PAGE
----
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Case in point… After picking my way over about a mile’s worth of the dry creek bed, I scrambled out.  I didn’t want to overdo it.  When I checked my feet, it turns out one of them had gotten into a scrape with one of the neighborhood ruffians I call the “Creek Bed Twigs”.  I knew the risks, and had brought sanitary wipes, band-aids and Xero huaraches in my backpack just in case something like this happened.  I felt prescient and a little foolish at the same time.

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TIP: Be light on your feet and keep a sharp watch on the ground about ten to fifteen feet front of you.  I suggest bringing moist towelettes and some shoes with you, just in case.  I recommend Xero Shoes;* they’re very light and easy to carry and will protect the bottom of your feet from things like what you see above, but still give you an “almost barefoot” ground feel.

Conclusion:

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Mixing in a variety oIMG_20160424_101524f terrains on each run will help you spot major errors in your form, fine tune your technique, and inject a sense of curiosity and playfulness in your runs.  They’ll keep things from getting monotonous.  Listen to your footfalls as your run across a wooden bridge, and try to be as quiet as possible.  Use playgrounds and outdoor exercise stations that might be along the way.  Use this variety to stay mentally connected with your surroundings as you run.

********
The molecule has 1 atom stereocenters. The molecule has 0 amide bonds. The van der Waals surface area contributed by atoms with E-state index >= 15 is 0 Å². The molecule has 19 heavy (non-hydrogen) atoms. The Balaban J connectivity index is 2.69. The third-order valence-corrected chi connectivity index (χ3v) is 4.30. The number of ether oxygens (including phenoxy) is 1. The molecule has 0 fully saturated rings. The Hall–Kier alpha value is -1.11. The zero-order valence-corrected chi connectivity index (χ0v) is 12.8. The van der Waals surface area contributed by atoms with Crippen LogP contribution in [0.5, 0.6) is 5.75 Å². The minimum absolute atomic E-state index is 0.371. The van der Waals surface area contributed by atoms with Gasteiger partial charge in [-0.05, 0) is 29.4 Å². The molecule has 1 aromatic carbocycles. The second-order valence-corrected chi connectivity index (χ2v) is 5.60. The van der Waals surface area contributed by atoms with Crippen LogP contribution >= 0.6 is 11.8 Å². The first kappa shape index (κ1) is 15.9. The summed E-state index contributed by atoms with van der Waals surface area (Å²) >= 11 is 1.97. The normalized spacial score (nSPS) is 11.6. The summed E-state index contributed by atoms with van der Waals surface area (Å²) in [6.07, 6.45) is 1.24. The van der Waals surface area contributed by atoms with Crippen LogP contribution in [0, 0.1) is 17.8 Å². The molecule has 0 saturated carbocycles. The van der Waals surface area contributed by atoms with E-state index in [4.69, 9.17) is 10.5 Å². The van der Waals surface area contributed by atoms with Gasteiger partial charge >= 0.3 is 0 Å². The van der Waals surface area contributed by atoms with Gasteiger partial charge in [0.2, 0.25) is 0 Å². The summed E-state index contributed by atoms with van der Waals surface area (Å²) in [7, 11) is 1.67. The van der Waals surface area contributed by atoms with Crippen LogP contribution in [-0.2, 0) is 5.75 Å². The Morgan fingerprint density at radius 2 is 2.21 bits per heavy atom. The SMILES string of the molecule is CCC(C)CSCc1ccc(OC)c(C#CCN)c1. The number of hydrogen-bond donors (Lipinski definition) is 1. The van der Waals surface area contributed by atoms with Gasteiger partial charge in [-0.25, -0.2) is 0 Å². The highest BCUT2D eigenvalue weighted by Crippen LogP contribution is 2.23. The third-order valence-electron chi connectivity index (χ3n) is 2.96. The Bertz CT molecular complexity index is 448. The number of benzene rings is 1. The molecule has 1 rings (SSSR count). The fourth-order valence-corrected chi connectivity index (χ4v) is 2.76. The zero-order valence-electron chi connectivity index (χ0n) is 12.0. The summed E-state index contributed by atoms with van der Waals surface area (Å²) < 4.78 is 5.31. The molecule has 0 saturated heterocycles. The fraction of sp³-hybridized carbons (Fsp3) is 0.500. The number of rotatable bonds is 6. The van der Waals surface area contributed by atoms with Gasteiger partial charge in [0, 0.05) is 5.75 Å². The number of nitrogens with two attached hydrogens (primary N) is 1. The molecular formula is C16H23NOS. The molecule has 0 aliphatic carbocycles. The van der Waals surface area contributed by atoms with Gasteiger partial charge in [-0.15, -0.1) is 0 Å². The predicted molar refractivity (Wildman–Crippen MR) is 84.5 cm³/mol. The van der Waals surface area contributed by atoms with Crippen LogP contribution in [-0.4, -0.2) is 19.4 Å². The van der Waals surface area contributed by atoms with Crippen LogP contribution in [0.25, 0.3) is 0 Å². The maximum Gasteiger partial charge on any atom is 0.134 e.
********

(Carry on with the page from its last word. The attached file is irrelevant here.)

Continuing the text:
Feel free to comment on what works for you– it may be different than me, and if there’s one thing I’ve learned, it’s that barefoot education is never quite finished.

Happy Trails,
The Running Llama

 

*Full disclosure: I am employed by Xero Shoes, but the opinions expressed on this blog are my own, and do not necessarily represent Xero Shoes.  It’s not in my job description to reference them in my blogs, and I am not required to wear them, but I can honestly say that unless I am at a funeral or wedding, they’re the only thing on my feet.†

†Oh, like you’ve never thrown in a shameless plug once or twice in your life…

 

 

 

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A Walkabout Mindset